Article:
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Zeitschrift für Spiritualität und Transzendentale Psychologie 2011, 1 (1) /
Journal for Spirituality and Transcendental Psychology 1 (1), 2011



Editorial

 

This first issue of the Journal for Spirituality and Transcendental Psychology  will be published – like all further issues – exclusively as an open access journal, however, we plan to publish a printed yearbook with the most important contributions at the end of each year. Thus, the here published articles are accessible to a broad readership. By releasing some articles in English and German, we want to underscore that we are focussing on an international audience. This tradition shall be continued in the future. In any case, we appreciate the contribution of articles in both languages. Nevertheless, the fact that a journal is published primarily online should not be regarded as an indicator of its quality. We set a high value on the fact that the Journal for Spirituality and Transcendental Psychology is comparable to other journals of academic status. The treatise of two adapt authors contribute to this end: Gerhard Wehr as well as Bernhard Wegener are both scholars who can look back on a considerable own bibliography. Gerhard Wehr’s article (only in German) about Meditation as a Mystical Practise leads the reader through the long occidental history of meditative practice. That the history of contemplation is not just the history of India, the author demonstrates impressively.

 

Bernhard Wegener’s article (in German), The Saints’ Salvation and Healing, carries out a similar project with regard to the history of the Christian veneration of saints. Substantiated by diverse historical evidence, the author demonstrates the ambivalence coming over the contemporary observer when confronted with the partially naïve, partially deliberately exploited piety of the Christian Middle Ages. But in doing so, he does not render an apodictic judgement about hagiolatry, but remains with the historic phenomenon and admits eventually – following the postulate of transcendental openness – that about the nature of the saint nothing can be said by the form of his/her veneration.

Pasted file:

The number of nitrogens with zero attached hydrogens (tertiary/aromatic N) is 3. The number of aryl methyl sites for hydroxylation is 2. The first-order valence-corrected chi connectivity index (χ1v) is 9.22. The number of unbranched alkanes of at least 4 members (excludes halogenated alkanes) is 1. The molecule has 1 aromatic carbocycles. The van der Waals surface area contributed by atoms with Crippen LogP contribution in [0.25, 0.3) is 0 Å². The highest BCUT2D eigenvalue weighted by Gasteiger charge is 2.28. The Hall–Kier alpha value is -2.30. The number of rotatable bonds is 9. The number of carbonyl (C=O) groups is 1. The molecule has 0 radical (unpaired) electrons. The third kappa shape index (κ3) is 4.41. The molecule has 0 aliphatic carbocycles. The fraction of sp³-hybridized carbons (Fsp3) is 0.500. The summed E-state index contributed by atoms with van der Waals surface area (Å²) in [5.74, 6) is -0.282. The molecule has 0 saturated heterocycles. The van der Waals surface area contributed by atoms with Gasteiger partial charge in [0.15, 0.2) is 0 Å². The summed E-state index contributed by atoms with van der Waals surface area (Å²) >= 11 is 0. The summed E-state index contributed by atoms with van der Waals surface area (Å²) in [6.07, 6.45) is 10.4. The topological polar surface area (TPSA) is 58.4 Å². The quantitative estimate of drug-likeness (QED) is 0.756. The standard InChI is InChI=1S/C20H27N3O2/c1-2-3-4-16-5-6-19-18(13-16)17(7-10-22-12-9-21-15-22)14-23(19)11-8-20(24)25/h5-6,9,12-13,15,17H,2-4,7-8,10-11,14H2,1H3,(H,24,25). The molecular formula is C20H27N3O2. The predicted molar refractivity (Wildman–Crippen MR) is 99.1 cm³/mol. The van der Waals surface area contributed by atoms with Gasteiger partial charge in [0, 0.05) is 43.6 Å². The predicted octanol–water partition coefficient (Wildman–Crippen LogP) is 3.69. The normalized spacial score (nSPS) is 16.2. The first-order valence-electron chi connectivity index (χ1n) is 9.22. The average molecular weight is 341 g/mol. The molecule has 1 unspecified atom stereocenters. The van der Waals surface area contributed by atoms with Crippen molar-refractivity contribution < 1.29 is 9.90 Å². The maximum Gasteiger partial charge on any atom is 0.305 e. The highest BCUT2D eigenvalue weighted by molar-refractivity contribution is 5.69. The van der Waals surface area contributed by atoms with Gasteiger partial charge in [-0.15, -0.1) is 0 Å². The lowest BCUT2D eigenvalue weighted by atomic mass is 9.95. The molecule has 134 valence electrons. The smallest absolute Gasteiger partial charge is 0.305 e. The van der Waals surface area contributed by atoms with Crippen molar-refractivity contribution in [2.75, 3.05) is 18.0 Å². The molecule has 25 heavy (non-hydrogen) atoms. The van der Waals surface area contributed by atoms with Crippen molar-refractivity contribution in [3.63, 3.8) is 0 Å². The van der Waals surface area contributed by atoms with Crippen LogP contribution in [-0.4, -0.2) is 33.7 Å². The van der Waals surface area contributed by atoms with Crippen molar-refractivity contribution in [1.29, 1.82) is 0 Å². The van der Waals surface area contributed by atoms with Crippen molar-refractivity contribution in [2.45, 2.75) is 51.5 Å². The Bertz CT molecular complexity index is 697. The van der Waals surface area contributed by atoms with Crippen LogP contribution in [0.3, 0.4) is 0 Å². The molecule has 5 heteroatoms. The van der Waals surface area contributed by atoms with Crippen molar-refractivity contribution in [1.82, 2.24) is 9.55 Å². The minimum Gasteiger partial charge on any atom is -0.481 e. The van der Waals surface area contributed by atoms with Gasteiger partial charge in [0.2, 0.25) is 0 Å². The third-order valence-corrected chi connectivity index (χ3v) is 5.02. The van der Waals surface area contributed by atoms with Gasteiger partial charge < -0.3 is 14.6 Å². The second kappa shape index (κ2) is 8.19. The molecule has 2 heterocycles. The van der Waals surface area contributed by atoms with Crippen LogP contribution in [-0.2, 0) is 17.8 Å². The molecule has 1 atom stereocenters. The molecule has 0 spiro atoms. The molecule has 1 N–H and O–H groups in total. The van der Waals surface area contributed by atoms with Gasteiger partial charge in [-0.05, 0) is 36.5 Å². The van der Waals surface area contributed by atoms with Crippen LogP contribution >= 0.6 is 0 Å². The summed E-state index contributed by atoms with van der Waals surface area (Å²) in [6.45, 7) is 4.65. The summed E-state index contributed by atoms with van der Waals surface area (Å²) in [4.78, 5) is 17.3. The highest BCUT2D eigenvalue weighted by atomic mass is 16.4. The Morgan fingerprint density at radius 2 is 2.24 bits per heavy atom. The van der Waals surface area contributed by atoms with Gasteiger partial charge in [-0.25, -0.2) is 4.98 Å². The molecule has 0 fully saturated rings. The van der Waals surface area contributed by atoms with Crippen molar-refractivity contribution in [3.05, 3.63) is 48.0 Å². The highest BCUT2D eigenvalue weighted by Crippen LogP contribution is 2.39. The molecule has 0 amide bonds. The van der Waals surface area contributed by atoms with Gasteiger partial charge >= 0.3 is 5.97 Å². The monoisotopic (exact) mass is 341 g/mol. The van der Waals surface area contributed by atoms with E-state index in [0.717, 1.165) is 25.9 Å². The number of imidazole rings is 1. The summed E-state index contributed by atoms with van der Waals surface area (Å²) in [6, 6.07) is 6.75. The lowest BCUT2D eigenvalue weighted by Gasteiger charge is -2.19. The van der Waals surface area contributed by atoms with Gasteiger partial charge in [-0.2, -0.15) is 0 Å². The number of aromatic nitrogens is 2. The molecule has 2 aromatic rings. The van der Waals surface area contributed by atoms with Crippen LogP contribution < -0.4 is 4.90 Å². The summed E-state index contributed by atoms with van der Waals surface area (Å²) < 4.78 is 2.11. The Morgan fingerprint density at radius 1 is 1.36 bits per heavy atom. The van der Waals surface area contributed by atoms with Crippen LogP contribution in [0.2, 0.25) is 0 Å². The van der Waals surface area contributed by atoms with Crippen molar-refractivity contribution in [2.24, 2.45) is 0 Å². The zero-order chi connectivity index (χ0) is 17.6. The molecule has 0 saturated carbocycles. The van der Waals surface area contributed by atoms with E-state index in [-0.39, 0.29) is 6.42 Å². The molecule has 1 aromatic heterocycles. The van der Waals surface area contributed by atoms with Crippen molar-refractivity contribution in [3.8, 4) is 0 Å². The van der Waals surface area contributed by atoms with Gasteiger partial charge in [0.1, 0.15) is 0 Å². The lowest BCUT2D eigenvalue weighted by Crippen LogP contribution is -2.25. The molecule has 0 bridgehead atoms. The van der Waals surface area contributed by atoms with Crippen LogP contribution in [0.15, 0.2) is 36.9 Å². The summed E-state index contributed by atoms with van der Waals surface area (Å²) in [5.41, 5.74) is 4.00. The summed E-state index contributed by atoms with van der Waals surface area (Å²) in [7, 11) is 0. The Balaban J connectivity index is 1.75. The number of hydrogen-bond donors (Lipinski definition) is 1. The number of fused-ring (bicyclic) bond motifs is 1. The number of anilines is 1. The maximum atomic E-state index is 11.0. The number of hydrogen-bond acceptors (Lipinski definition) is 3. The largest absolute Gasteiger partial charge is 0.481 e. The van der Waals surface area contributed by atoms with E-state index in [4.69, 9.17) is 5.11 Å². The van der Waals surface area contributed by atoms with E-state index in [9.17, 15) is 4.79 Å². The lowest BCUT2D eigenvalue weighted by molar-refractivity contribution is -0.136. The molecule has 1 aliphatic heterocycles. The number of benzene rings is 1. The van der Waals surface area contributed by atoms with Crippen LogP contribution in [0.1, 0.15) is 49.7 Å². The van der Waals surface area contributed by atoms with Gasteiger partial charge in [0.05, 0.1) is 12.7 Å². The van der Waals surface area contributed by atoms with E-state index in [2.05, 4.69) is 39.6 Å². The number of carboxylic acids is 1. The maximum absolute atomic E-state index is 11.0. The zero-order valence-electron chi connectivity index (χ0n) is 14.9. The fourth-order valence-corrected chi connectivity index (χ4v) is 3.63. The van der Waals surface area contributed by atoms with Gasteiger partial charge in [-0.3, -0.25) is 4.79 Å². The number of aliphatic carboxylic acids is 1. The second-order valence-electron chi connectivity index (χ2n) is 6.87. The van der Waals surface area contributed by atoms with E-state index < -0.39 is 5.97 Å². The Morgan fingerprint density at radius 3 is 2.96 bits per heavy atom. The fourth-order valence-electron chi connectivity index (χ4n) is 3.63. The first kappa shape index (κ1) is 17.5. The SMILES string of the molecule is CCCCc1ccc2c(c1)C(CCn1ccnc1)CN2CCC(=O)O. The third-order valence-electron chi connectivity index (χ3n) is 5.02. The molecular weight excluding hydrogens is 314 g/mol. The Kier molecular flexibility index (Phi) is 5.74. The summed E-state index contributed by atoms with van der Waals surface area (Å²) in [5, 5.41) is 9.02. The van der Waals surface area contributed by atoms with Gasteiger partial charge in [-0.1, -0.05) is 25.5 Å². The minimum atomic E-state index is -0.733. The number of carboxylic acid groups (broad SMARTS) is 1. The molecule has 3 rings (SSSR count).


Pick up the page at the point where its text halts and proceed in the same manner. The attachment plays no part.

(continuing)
When the first issue of a new journal goes to the start – be it in printed or online form – the reader asks himself what the specific of that new publication may be, what special profile distinguishes it from other products, thus granting it its own right to exist. And on the other hand, editors or publishers ask themselves what kind of readership they will acquire. Reader and journal, first of all, have to come together, and therefore it is essential from the very beginning to demonstrate clearly what distinguishes us from other journals. These essentials will be provided by the editor’s contributions to this first issue, beginning with an editorial Statement of Purpose of the journal. In his first essay, entitled Fundamentals of a Transcendental Psychology, a survey has been attempted over the subject we want to call “transcendental psychology”, at least here in this journal.

 

In the second contribution of the editor, Is Transcendental Psychology Metaphysics?, the project of a groundwork for transcendental psychology will be continued. Here the epistemological premises of such a psychology are discussed in two respects: With respect to the difficulties related to any metaphysical psychology on the one hand, and with respect to the essential concept of spiritual or religious experience on the other. This article might suit best the expectations of a philosophically interested but otherwise specialised audience.

 

In the editor’s third contribution, Investigating God Instead of Proofing God, the project of establishing a transcendental psychology will be temporarily finished by a methodological consideration: Which premises, research designs and operationalisations are needed to open the concept of transcendence to psychological research? The article may be primarily interesting for persons educated in methodology and philosophy within the social sciences or religion.

 

Further articles contribute to periodical series we want to initiate now. Under the heading, Spirituality Check, the authors will answer the question what a spiritual subject really is. In this first issue, we deal with the concept “spirituality” itself. Under the heading, The Practice Test, we will show personal, subjective, but justified impressions the authors got from spiritual institutions. In this issue, a (German only) description of the author’s visit to a QiGong centre in Berlin will be presented. In the permanent category Commentary and Review this time a book is reviewed (in German) that is lacking equivalents as much as readers: and exactly this was interesting for us.

 

 

I wish all visitors an interesting and interested reading and look forward to your commentaries and contributions (in English or both languages).

 

 

E. W. Harnack

Editor